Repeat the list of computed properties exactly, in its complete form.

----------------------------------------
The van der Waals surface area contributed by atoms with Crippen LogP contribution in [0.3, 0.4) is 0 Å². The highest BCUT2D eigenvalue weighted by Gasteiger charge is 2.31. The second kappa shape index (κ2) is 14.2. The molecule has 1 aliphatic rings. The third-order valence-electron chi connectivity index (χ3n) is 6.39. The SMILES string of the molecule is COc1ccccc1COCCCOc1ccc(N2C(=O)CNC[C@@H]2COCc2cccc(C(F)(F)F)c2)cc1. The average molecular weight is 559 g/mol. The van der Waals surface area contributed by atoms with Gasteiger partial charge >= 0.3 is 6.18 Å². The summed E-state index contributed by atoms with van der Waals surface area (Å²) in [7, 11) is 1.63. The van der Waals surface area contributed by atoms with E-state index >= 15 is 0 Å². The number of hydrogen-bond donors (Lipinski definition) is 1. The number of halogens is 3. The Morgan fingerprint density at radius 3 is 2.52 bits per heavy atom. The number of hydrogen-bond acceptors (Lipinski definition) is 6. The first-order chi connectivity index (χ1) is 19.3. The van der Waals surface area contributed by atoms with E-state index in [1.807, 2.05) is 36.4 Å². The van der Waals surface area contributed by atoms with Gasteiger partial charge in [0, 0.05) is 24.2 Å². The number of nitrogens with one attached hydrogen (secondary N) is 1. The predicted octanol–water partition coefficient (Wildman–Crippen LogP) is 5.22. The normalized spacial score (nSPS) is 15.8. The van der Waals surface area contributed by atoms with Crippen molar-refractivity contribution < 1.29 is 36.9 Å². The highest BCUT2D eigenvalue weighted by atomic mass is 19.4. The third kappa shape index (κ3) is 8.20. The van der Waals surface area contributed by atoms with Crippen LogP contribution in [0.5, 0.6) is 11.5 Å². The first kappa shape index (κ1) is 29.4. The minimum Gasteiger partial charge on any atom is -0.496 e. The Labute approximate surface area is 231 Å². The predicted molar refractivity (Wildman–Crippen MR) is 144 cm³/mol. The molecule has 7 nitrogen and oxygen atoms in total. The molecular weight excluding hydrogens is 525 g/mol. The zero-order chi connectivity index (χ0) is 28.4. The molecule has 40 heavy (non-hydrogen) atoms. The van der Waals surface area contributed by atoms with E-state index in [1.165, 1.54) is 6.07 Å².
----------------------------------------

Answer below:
The van der Waals surface area contributed by atoms with Crippen LogP contribution in [0.3, 0.4) is 0 Å². The highest BCUT2D eigenvalue weighted by Gasteiger charge is 2.31. The second kappa shape index (κ2) is 14.2. The molecule has 1 aliphatic rings. The third-order valence-electron chi connectivity index (χ3n) is 6.39. The SMILES string of the molecule is COc1ccccc1COCCCOc1ccc(N2C(=O)CNC[C@@H]2COCc2cccc(C(F)(F)F)c2)cc1. The average molecular weight is 559 g/mol. The van der Waals surface area contributed by atoms with Gasteiger partial charge >= 0.3 is 6.18 Å². The summed E-state index contributed by atoms with van der Waals surface area (Å²) in [7, 11) is 1.63. The van der Waals surface area contributed by atoms with E-state index >= 15 is 0 Å². The number of hydrogen-bond donors (Lipinski definition) is 1. The number of halogens is 3. The Morgan fingerprint density at radius 3 is 2.52 bits per heavy atom. The number of hydrogen-bond acceptors (Lipinski definition) is 6. The first-order chi connectivity index (χ1) is 19.3. The van der Waals surface area contributed by atoms with E-state index in [1.807, 2.05) is 36.4 Å². The van der Waals surface area contributed by atoms with Gasteiger partial charge in [0, 0.05) is 24.2 Å². The number of nitrogens with one attached hydrogen (secondary N) is 1. The predicted octanol–water partition coefficient (Wildman–Crippen LogP) is 5.22. The normalized spacial score (nSPS) is 15.8. The van der Waals surface area contributed by atoms with Crippen molar-refractivity contribution < 1.29 is 36.9 Å². The highest BCUT2D eigenvalue weighted by atomic mass is 19.4. The third kappa shape index (κ3) is 8.20. The van der Waals surface area contributed by atoms with Crippen LogP contribution in [0.5, 0.6) is 11.5 Å². The first kappa shape index (κ1) is 29.4. The minimum Gasteiger partial charge on any atom is -0.496 e. The Labute approximate surface area is 231 Å². The predicted molar refractivity (Wildman–Crippen MR) is 144 cm³/mol. The molecule has 7 nitrogen and oxygen atoms in total. The molecular weight excluding hydrogens is 525 g/mol. The zero-order chi connectivity index (χ0) is 28.4. The molecule has 40 heavy (non-hydrogen) atoms. The van der Waals surface area contributed by atoms with E-state index in [1.165, 1.54) is 6.07 Å².